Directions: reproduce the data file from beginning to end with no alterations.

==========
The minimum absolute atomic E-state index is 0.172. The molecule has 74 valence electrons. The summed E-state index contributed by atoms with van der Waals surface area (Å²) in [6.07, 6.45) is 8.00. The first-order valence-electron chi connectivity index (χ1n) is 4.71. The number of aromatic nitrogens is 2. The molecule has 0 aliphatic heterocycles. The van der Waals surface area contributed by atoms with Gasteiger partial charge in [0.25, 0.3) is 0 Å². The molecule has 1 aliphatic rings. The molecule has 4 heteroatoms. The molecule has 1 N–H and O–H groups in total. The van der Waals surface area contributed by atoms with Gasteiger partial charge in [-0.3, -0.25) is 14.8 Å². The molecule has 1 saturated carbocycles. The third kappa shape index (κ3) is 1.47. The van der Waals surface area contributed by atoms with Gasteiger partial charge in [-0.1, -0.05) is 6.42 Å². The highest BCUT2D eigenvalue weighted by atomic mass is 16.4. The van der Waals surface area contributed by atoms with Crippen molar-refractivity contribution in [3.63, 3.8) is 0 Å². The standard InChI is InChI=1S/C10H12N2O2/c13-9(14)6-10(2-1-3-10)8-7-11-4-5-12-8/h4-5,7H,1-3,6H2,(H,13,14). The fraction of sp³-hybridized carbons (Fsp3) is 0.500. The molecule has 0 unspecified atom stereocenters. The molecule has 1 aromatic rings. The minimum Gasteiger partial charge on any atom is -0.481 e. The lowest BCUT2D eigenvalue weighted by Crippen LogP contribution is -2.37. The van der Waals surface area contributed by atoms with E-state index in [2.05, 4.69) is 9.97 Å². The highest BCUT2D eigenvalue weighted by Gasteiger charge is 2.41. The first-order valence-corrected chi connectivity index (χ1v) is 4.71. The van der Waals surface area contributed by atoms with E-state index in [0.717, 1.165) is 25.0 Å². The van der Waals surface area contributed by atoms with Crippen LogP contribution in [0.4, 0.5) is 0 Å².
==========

The minimum absolute atomic E-state index is 0.172. The molecule has 74 valence electrons. The summed E-state index contributed by atoms with van der Waals surface area (Å²) in [6.07, 6.45) is 8.00. The first-order valence-electron chi connectivity index (χ1n) is 4.71. The number of aromatic nitrogens is 2. The molecule has 0 aliphatic heterocycles. The van der Waals surface area contributed by atoms with Gasteiger partial charge in [0.25, 0.3) is 0 Å². The molecule has 1 aliphatic rings. The molecule has 4 heteroatoms. The molecule has 1 N–H and O–H groups in total. The van der Waals surface area contributed by atoms with Gasteiger partial charge in [-0.3, -0.25) is 14.8 Å². The molecule has 1 saturated carbocycles. The third kappa shape index (κ3) is 1.47. The van der Waals surface area contributed by atoms with Gasteiger partial charge in [-0.1, -0.05) is 6.42 Å². The highest BCUT2D eigenvalue weighted by atomic mass is 16.4. The van der Waals surface area contributed by atoms with Crippen molar-refractivity contribution in [3.63, 3.8) is 0 Å². The standard InChI is InChI=1S/C10H12N2O2/c13-9(14)6-10(2-1-3-10)8-7-11-4-5-12-8/h4-5,7H,1-3,6H2,(H,13,14). The fraction of sp³-hybridized carbons (Fsp3) is 0.500. The molecule has 0 unspecified atom stereocenters. The molecule has 1 aromatic rings. The minimum Gasteiger partial charge on any atom is -0.481 e. The lowest BCUT2D eigenvalue weighted by Crippen LogP contribution is -2.37. The van der Waals surface area contributed by atoms with E-state index in [2.05, 4.69) is 9.97 Å². The highest BCUT2D eigenvalue weighted by Gasteiger charge is 2.41. The first-order valence-corrected chi connectivity index (χ1v) is 4.71. The van der Waals surface area contributed by atoms with E-state index in [0.717, 1.165) is 25.0 Å². The van der Waals surface area contributed by atoms with Crippen LogP contribution in [0.4, 0.5) is 0 Å².